The rumors of the discovery of spies in Moscow and of a leaflet in circulation stating that Napoleon promised to be in both the Russian capitals by the autumn, and the talk of the emperor’s being expected to arrive next day—all aroused with fresh force that feeling of agitation and expectation in Pierre which he had been conscious of ever since the appearance of the comet, and especially since the beginning of the war.
He had long been thinking of entering the army and would have done so had he not been hindered, first, by his membership of the Society of Freemasons to which he was bound by oath and which preached perpetual peace and the abolition of war, and secondly, by the fact that when he saw the great mass of Muscovites who had donned uniform and were talking patriotism, he somehow felt ashamed to take the step. But the chief reason for not carrying out his intention to enter the army lay in the vague idea that he was L’russe Besuhof who had the number of the beast, 666; that his part in the great affair of setting a limit to the power of the beast that spoke great and blasphemous things had been predestined from eternity, and that therefore he ought not to undertake anything but wait for what was bound to come to pass.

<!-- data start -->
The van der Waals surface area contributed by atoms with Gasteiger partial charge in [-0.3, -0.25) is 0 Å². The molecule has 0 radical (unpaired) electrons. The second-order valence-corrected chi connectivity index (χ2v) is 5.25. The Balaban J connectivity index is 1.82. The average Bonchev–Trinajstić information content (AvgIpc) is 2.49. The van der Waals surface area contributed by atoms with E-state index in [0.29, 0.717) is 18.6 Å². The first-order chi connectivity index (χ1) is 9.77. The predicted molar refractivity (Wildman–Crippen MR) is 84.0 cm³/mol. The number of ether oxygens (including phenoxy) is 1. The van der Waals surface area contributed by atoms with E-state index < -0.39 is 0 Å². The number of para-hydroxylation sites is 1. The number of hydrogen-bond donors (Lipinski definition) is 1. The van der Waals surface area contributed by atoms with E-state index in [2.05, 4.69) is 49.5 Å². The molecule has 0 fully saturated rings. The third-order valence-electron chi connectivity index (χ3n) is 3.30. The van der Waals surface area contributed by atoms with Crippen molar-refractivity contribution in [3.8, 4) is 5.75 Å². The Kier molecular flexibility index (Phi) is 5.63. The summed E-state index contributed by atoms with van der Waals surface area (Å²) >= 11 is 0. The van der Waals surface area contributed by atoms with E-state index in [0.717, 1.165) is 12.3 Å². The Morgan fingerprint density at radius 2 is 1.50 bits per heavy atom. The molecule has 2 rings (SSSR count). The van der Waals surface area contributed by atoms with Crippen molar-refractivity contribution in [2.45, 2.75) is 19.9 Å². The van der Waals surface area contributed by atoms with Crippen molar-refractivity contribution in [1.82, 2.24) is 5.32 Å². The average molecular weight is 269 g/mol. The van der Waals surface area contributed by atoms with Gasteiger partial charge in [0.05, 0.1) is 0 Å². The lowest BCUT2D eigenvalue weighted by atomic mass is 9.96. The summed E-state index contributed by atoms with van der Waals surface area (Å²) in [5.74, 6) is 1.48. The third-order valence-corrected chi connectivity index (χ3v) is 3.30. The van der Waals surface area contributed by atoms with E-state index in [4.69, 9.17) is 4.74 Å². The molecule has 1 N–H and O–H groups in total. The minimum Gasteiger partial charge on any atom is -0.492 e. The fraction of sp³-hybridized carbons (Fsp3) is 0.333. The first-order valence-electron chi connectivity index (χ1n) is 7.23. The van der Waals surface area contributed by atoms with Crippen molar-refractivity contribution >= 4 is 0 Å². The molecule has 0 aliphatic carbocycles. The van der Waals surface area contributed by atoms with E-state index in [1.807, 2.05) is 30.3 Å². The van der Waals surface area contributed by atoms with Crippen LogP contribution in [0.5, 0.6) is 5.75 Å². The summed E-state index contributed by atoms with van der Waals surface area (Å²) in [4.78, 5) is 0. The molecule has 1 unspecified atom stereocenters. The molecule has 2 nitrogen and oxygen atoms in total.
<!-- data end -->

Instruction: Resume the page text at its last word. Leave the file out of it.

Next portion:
From War and Peace. In between publishing the autobiographical works Childhood in 1852 and Youth in 1857, Tolstoy commanded a battery in the Crimean War during the siege of Sebastopol, an experience that inspired a book named for the city that won him renown. In his later years, the author of Anna Karenina was a mentor to younger writers; in his memoirs, Maxim Gorky recalled Tolstoy telling Chekhov, “You are a very, very good person!” during a conversation—on the telephone.